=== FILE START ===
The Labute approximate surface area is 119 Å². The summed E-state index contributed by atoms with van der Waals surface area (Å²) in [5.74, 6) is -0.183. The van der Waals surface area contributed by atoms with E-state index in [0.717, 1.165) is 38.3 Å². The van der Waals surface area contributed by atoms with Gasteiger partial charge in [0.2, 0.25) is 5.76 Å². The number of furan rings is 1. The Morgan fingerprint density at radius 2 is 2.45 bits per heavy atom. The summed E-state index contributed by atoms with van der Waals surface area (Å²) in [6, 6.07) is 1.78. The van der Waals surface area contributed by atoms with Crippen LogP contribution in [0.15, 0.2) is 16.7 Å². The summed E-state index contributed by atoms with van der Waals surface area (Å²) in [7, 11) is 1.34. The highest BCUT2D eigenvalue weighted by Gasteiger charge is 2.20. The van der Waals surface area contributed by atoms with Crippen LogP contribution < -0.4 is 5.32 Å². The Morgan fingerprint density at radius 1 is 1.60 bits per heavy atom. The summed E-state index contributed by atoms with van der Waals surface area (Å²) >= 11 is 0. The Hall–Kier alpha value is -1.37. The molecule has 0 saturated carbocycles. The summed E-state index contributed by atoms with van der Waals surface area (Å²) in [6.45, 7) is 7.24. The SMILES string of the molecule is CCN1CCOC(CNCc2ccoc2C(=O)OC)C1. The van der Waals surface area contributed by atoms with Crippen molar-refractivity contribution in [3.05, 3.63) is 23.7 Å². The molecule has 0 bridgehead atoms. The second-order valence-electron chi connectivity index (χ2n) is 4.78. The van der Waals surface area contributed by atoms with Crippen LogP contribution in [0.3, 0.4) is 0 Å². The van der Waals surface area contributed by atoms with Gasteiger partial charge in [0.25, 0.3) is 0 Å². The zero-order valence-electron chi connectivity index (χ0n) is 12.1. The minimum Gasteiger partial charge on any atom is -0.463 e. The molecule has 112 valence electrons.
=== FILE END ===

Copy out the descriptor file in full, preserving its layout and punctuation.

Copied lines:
The Labute approximate surface area is 119 Å². The summed E-state index contributed by atoms with van der Waals surface area (Å²) in [5.74, 6) is -0.183. The van der Waals surface area contributed by atoms with E-state index in [0.717, 1.165) is 38.3 Å². The van der Waals surface area contributed by atoms with Gasteiger partial charge in [0.2, 0.25) is 5.76 Å². The number of furan rings is 1. The Morgan fingerprint density at radius 2 is 2.45 bits per heavy atom. The summed E-state index contributed by atoms with van der Waals surface area (Å²) in [6, 6.07) is 1.78. The van der Waals surface area contributed by atoms with Crippen LogP contribution in [0.15, 0.2) is 16.7 Å². The summed E-state index contributed by atoms with van der Waals surface area (Å²) in [7, 11) is 1.34. The highest BCUT2D eigenvalue weighted by Gasteiger charge is 2.20. The van der Waals surface area contributed by atoms with Crippen LogP contribution < -0.4 is 5.32 Å². The Morgan fingerprint density at radius 1 is 1.60 bits per heavy atom. The summed E-state index contributed by atoms with van der Waals surface area (Å²) >= 11 is 0. The Hall–Kier alpha value is -1.37. The molecule has 0 saturated carbocycles. The summed E-state index contributed by atoms with van der Waals surface area (Å²) in [6.45, 7) is 7.24. The SMILES string of the molecule is CCN1CCOC(CNCc2ccoc2C(=O)OC)C1. The van der Waals surface area contributed by atoms with Crippen molar-refractivity contribution in [3.05, 3.63) is 23.7 Å². The molecule has 0 bridgehead atoms. The second-order valence-electron chi connectivity index (χ2n) is 4.78. The van der Waals surface area contributed by atoms with Crippen LogP contribution in [0.3, 0.4) is 0 Å². The van der Waals surface area contributed by atoms with Gasteiger partial charge in [0.25, 0.3) is 0 Å². The zero-order valence-electron chi connectivity index (χ0n) is 12.1. The minimum Gasteiger partial charge on any atom is -0.463 e. The molecule has 112 valence electrons.